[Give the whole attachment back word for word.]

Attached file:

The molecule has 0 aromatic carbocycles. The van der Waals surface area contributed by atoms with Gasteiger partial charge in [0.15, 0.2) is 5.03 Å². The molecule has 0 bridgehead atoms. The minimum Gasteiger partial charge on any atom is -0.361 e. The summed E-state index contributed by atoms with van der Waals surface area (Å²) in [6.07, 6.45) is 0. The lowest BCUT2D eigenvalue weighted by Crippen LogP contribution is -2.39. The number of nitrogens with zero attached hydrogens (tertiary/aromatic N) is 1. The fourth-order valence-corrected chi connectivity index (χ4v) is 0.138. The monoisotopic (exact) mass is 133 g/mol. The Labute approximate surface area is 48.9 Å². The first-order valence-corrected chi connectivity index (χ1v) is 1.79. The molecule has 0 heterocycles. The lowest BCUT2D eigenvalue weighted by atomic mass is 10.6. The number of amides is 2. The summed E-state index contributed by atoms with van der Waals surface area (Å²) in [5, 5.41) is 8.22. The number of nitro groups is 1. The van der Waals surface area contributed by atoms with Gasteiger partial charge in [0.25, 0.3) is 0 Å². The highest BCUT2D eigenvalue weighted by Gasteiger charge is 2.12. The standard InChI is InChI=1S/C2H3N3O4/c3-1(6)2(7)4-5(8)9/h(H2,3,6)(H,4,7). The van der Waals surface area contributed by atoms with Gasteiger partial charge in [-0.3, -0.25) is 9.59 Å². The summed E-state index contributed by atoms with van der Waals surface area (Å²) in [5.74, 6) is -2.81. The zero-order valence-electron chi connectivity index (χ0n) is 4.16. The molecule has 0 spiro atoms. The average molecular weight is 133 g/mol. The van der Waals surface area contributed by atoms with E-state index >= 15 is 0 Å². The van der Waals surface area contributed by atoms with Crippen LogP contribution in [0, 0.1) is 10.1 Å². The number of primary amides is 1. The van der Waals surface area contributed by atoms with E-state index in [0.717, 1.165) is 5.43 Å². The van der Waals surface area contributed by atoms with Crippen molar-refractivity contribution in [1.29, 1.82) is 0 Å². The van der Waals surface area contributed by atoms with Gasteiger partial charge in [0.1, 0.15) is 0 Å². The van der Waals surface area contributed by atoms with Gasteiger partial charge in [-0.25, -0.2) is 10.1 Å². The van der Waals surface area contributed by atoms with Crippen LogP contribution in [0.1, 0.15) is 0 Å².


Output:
The molecule has 0 aromatic carbocycles. The van der Waals surface area contributed by atoms with Gasteiger partial charge in [0.15, 0.2) is 5.03 Å². The molecule has 0 bridgehead atoms. The minimum Gasteiger partial charge on any atom is -0.361 e. The summed E-state index contributed by atoms with van der Waals surface area (Å²) in [6.07, 6.45) is 0. The lowest BCUT2D eigenvalue weighted by Crippen LogP contribution is -2.39. The number of nitrogens with zero attached hydrogens (tertiary/aromatic N) is 1. The fourth-order valence-corrected chi connectivity index (χ4v) is 0.138. The monoisotopic (exact) mass is 133 g/mol. The Labute approximate surface area is 48.9 Å². The first-order valence-corrected chi connectivity index (χ1v) is 1.79. The molecule has 0 heterocycles. The lowest BCUT2D eigenvalue weighted by atomic mass is 10.6. The number of amides is 2. The summed E-state index contributed by atoms with van der Waals surface area (Å²) in [5, 5.41) is 8.22. The number of nitro groups is 1. The van der Waals surface area contributed by atoms with Gasteiger partial charge in [0.25, 0.3) is 0 Å². The highest BCUT2D eigenvalue weighted by Gasteiger charge is 2.12. The standard InChI is InChI=1S/C2H3N3O4/c3-1(6)2(7)4-5(8)9/h(H2,3,6)(H,4,7). The van der Waals surface area contributed by atoms with Gasteiger partial charge in [-0.3, -0.25) is 9.59 Å². The summed E-state index contributed by atoms with van der Waals surface area (Å²) in [5.74, 6) is -2.81. The zero-order valence-electron chi connectivity index (χ0n) is 4.16. The molecule has 0 spiro atoms. The average molecular weight is 133 g/mol. The van der Waals surface area contributed by atoms with E-state index >= 15 is 0 Å². The van der Waals surface area contributed by atoms with Crippen LogP contribution in [0, 0.1) is 10.1 Å². The number of primary amides is 1. The van der Waals surface area contributed by atoms with E-state index in [0.717, 1.165) is 5.43 Å². The van der Waals surface area contributed by atoms with Crippen molar-refractivity contribution in [1.29, 1.82) is 0 Å². The van der Waals surface area contributed by atoms with Gasteiger partial charge in [0.1, 0.15) is 0 Å². The van der Waals surface area contributed by atoms with Gasteiger partial charge in [-0.25, -0.2) is 10.1 Å². The van der Waals surface area contributed by atoms with Crippen LogP contribution in [0.1, 0.15) is 0 Å².